A chapter 7 trustee sought to avoid the interest of a debtor’s wife in property that was awarded to her in a state court divorce proceeding. This decision turned on the nature of the interest that became part of the bankruptcy estate.
After they were married, the debtor and his wife purchased a home. They took title as joint tenants – meaning that they each had a one half interest in the house, and either could convey their interest without the consent of the other.
The wife filed for divorce. About nine months later the debtor filed a chapter 7 bankruptcy, causing the automatic stay to issue. As a result, the divorce court continued to adjudicate the issues but was stayed from entering a judgment. The state court found that there were grounds for divorce. Because the debtor dissipated $98,000 in marital assets, the divorce court also awarded the home to the wife free and clear of the debtor’s claims. Eventually the bankruptcy court modified the automatic stay to permit the divorce court to enter a judgment.
In the meantime, the chapter 7 trustee commenced litigation seeking to (1) undo the state court’s award of the home to the wife, and then (2) sell the debtor’s one half interest in the house. The bankruptcy court ruled in favor of the wife. The district court disagreed with the bankruptcy court’s reasoning, but affirmed the bankruptcy court’s decision. The trustee appealed to the Seventh Circuit.
As a preliminary matter, the Seventh Circuit noted that property rights are created and defined by state law, not federal law. So, the key question was what interest was owned by the bankruptcy estate given application of the state Dissolution of Marriage Act.
Under section 503(a) of the state act, marital property includes all property acquired by either spouse after the marriage. Section 503(e) of the state act provides that “[e]ach spouse has a species of common ownership in the marital property which vests at the time dissolution proceedings are commenced.”
Some states provide for independent ownership interests in property when it is acquired, while other states wait until the final divorce decree issues. This state (Illinois) took the middle ground of giving spouses independent contingent interests in all marital property when the divorce petition is filed. Later when the divorce court divides up the property, the contingent interest of one spouse becomes a full ownership interest while the contingent interest of the other spouse is extinguished.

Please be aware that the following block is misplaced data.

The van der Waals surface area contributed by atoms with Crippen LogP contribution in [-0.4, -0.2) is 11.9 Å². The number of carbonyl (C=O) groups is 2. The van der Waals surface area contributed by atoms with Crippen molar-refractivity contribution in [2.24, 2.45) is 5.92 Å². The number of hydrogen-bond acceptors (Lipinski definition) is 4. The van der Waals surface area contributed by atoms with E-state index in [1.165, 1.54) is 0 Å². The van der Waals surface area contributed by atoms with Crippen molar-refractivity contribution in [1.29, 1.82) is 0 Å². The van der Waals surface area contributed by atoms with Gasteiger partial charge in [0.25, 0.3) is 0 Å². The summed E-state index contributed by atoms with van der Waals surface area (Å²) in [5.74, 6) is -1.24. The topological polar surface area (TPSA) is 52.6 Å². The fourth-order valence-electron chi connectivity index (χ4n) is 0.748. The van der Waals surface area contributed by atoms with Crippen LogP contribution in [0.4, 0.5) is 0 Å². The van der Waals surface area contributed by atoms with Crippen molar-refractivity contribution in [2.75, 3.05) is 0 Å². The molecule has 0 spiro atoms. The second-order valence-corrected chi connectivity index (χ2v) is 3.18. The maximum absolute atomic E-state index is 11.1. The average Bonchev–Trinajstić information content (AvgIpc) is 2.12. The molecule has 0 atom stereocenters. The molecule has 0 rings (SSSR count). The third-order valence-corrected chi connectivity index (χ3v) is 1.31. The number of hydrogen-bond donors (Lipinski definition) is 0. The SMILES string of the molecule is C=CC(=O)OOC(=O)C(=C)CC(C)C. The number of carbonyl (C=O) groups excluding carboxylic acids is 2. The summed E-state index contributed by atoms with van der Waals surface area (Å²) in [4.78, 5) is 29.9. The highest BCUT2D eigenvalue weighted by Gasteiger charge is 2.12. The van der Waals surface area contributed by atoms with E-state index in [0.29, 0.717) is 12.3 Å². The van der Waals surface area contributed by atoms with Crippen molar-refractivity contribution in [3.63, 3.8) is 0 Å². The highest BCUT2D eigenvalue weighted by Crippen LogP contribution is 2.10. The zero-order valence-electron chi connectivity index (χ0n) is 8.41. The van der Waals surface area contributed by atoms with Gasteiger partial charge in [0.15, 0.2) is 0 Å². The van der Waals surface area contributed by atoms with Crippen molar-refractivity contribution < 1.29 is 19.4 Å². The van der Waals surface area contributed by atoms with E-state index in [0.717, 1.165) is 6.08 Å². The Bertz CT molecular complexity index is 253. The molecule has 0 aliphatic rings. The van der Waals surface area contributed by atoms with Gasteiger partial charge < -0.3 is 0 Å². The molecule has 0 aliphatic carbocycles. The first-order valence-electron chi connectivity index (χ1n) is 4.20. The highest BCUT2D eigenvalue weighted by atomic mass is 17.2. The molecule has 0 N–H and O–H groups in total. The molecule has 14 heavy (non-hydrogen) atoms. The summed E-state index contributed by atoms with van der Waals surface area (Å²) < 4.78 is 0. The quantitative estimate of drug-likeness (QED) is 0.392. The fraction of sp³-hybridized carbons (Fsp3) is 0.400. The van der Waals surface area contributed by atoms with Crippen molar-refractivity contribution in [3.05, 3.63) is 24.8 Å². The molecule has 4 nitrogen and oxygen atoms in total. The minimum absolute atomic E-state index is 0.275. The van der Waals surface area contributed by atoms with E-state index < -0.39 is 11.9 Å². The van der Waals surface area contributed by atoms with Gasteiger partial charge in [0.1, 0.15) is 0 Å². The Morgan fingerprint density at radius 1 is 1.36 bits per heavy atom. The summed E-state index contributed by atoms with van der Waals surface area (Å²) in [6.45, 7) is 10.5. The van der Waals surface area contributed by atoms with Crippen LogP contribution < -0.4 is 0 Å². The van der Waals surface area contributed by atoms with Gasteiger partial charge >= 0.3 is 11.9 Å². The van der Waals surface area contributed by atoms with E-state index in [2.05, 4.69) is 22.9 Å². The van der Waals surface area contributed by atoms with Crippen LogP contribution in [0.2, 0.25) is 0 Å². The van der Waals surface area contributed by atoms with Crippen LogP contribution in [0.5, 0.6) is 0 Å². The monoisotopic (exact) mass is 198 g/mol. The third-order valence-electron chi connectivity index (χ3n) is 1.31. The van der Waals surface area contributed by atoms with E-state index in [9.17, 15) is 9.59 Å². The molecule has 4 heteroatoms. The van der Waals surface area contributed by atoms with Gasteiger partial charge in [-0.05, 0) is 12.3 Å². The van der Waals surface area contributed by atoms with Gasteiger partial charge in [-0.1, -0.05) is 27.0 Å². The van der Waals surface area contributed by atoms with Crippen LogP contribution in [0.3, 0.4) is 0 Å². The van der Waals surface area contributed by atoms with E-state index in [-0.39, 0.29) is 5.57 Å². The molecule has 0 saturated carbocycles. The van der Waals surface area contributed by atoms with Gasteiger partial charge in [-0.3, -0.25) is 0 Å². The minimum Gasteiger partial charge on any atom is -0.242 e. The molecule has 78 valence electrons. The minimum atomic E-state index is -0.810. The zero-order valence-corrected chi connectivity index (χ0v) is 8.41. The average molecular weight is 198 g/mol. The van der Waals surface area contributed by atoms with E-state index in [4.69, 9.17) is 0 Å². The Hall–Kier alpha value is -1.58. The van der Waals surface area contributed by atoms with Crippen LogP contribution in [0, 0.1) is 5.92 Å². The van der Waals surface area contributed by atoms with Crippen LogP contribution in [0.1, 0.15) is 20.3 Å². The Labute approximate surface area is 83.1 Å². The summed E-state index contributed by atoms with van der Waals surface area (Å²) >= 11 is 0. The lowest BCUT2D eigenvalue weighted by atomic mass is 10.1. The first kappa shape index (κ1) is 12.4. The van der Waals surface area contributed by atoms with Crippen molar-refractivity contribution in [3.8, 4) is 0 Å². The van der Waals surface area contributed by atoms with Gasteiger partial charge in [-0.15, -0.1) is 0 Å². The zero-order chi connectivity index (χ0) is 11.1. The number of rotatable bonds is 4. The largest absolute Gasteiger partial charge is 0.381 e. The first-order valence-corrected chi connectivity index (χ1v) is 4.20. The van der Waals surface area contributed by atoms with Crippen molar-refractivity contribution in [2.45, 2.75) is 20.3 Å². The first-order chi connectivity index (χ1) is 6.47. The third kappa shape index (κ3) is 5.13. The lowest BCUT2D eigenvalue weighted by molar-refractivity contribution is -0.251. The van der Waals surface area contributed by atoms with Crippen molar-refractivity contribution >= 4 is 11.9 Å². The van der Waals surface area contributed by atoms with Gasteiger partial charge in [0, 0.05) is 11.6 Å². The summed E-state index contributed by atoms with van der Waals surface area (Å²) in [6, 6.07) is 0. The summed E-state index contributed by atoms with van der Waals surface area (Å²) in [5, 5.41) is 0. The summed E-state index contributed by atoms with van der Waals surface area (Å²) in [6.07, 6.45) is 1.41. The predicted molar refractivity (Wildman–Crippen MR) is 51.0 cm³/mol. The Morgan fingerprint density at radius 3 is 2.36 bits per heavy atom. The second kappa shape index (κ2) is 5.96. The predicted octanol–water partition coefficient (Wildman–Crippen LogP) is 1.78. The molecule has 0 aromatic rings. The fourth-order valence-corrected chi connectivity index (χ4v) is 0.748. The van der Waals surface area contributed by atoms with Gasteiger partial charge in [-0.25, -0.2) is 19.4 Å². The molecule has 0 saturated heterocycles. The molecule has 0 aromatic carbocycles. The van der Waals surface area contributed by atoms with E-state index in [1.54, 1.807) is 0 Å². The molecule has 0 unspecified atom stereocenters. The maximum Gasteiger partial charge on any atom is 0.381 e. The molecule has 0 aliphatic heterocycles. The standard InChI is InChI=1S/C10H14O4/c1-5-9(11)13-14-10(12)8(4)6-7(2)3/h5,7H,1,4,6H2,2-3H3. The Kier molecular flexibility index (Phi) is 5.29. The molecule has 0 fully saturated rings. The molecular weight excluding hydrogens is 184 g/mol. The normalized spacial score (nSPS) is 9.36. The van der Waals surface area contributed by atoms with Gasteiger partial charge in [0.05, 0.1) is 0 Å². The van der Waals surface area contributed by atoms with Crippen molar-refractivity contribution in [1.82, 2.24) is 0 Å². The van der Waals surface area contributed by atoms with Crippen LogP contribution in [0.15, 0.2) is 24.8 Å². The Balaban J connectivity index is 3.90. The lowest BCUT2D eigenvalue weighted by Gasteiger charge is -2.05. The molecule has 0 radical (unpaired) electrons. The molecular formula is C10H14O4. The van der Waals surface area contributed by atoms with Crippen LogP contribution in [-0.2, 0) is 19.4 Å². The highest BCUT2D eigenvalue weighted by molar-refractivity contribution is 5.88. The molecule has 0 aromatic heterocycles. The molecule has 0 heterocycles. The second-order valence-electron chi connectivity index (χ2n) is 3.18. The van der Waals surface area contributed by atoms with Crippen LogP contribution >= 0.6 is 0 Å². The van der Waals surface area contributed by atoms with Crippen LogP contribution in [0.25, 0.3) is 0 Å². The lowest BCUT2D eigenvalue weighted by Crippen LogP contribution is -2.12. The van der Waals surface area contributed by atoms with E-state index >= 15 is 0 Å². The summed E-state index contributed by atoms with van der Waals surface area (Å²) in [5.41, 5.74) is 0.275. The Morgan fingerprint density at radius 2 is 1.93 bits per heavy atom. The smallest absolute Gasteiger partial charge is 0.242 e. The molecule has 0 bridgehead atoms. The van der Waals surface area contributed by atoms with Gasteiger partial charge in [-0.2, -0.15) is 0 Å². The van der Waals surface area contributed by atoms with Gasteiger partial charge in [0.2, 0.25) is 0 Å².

In this case the home was clearly part of the marital property since it was acquired after marriage. So upon the filing of the divorce petition the debtor and his wife each had a contingent interest in the home. That was the state of affairs at the time the debtor filed bankruptcy. In the Seventh Circuit’s view this meant that the debtor had a half interest subject to the wife’s contingent interest. So, when the divorce court later awarded the home to the wife, the bankruptcy estate’s contingent interest disappeared, leaving the estate without any claim to the home.
The trustee argued for a different result based on the second sentence of section 503(e), which provides that a contingent interest in marital property “shall not encumber that property so as to restrict its transfer, assignment or conveyance.” The trustee argued that the spouse’s contingent interest was an impermissible restriction. According to the trustee once the debtor’s one half interest was transferred to the bankruptcy estate, it was “freed from the shackles” of the wife’s contingent interest.
The court disagreed. The referenced statute did not prohibit encumbrances per se, but rather restrictions on transfer. The court concluded this must mean something more than just affecting the value of the marital property. It also concluded that the trustee’s position would produce an absurd result. All contingent marital interests affect value, so under the approach advocated by the trustee “§ 503(e)’s second sentence evaporates the contingent interest produced by its first sentence.”
The Seventh Circuit also rejected the trustee’s arguments that the court’s interpretation renders certain sections superfluous and that case law holds the divorce act violates the contracts clause of the state and federal constitutions.
Thus, the court rejected the trustee’s appeal and held that under the state statute the bankruptcy estate acquired a contingent interest in the home that was subject to the wife’s contingent interest, and when the home was awarded to the wife, the bankruptcy estate had no remaining interest.
In an interesting sidelight, the court opened the door to further litigation by commenting that the trustee may be able to use its strong arm powers under section 544 the Bankruptcy Code to avoid the wife’s interest. In other words, rather than focusing on the debtor’s rights in the context of a divorce, consider whether a third-party bona fide purchaser might be able to avoid the sale. (This avenue of attack was a not addressed in the appeal since it was waived by the trustee.)
This case is also a reminder that state law is not uniform, and there could have been a different result in a state that defined marital interests differently.
Vicki R Harding, Esq.